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History of Adair
County, Iowa, 1915.

Biographical.  Volume 2.


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Alvin Rivenburgh.

Mr. and Mrs. Alvin Rivenburgh

Alvin Rivenburgh, a resident of Greenfield, who has been identified with the development of Adair county along a number of lines, was born near what is now known as Acquaga Lake, not far from Deposit, Broome county, New York, on the 11th of March, 1853, a son of William and Hetty Rivenburgh, who were married in 1851.  For sixteen years they continued to reside in the Empire state and at the end of that time emigrated with their family to Henry county, Illinois, settling near Morristown.  They remained there for two years but in 1869 came to Adair county, Iowa, and after living for a few years on a farm in Lee township located a half block east of the present courthouse in Greenfield.  The father died on the 1st of July, 1880, and the mother on the 22d of January, 1904.  Both are laid to rest in the Greenfield cemetery.

Alvin Rivenburgh received a good education and also gained valuable training by assisting his father with the work of the fields.  In his early manhood he followed agricultural pursuits and later taught in the rural schools of Adair county.  Subsequently he engaged in the grocery business in Greenfield in partnership with William Anderson and served as deputy sheriff under J. D. Callison.  In 1890 the electric light plant was established in Greenfield and he became electrician and engineer, in which capacity he served acceptably for a little over nineteen years.

At the end of that time he resigned to devote his attention to other lines of activity.  During those years he invented several articles and machines, two of which were patented, namely:  an extension electrolier, patented May 7, 1903, and an electrical switchboard, which was patented December 8, 1903.  He installed the first telephone in Greenfield, which connected A. E. Teague's residence and his drug store and which was made from two cigar boxes and wire.  He also assisted a Mr. Hall in putting in the first long distance telephone at the Teague drug store, and he installed the first telephone exchange, which was a fifty drop service.  It was located in his residence and his eldest daughter was placed in charge.  Since severing his connection with the electric light plant he has been engaged in various occupations.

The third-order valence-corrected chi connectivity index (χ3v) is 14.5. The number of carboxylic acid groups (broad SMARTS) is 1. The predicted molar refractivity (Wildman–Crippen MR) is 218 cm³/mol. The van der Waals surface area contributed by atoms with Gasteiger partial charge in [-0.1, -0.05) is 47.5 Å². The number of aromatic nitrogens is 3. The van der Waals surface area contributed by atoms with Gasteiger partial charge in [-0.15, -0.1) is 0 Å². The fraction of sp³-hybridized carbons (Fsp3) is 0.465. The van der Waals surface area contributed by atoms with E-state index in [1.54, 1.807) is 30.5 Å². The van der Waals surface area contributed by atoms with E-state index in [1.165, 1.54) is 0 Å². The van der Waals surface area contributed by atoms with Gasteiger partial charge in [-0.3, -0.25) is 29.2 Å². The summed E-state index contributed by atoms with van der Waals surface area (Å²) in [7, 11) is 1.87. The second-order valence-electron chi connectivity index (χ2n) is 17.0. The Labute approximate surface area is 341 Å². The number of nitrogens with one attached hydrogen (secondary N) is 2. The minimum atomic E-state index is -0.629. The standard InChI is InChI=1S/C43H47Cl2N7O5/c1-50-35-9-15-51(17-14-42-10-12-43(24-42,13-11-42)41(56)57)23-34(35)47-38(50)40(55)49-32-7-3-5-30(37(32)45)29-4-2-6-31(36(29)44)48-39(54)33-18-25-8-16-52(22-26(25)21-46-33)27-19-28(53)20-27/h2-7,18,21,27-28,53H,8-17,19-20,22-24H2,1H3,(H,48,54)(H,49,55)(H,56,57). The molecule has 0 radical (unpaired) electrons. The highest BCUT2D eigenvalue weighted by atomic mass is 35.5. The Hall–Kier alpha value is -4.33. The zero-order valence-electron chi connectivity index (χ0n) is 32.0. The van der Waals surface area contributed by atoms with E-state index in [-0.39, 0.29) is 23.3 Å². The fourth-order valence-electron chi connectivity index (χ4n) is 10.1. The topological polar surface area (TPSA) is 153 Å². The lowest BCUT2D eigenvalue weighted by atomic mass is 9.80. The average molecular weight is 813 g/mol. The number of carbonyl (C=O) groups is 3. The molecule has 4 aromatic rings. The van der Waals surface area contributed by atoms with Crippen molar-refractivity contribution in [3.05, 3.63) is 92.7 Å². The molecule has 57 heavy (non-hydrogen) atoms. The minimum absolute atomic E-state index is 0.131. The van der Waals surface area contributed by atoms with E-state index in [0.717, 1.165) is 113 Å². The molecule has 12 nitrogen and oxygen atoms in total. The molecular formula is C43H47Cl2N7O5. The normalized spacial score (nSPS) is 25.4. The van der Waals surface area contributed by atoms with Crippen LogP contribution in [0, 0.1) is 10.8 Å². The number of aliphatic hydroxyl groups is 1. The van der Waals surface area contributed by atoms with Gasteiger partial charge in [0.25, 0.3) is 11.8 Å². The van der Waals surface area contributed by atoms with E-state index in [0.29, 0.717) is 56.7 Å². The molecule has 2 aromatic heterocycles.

On the 12th of September, 1875, at Orient, Mr. Rivenburgh married Miss Mary Eatinger, who was born in Marshall county, Illinois, October 27, 1856, and is the eldest child of David J. and Elizabeth (Hank) Eatinger, an account of whose lives is given elsewhere in this work.  Mrs. Rivenburgh attended the Greenfield city schools in her girlhood and later became a teacher in the rural schools, after which she taught under Dr. Spooner in the Greenfield schools.  To Mr. and Mrs. Rivenburgh have been born nine children,  Myrtle E.,  Mrs. Maude L. Shinn, Mrs. Mable Molln, William Edward, Mrs. Nellie Laude, Elizabeth M., Hazel, Leon D. and Helen Daisy.

Mr. Rivenburgh is a democrat in his political belief and is stanch in his support of the candidates and measures of that party.  He was formerly a member of the Independent Order of Odd Fellows and has passed through all of the chairs in both the subordinate lodge and the encampment, and his wife has held all of the offices in the Rebekah lodge, to which she still belongs.  She is likewise a loyal and faithful worker in the Greenfield Baptist church.  Mr. Riverburgh served for three years in the State Militia and in 1879 held the rank of corporal and in 1881 was sergeant.  He possesses energy, good judgment and determination and carries to successful completion everything he undertakes, and his activities have proven of value to the community.  He has at all time ably discharged his duties as a citizen and in fact in every relation of life has measured up to high standards of manhood.  He not only has the respect of his fellow citizens but also possesses those qualities which enable him to readily gain and retain the friendship of others.



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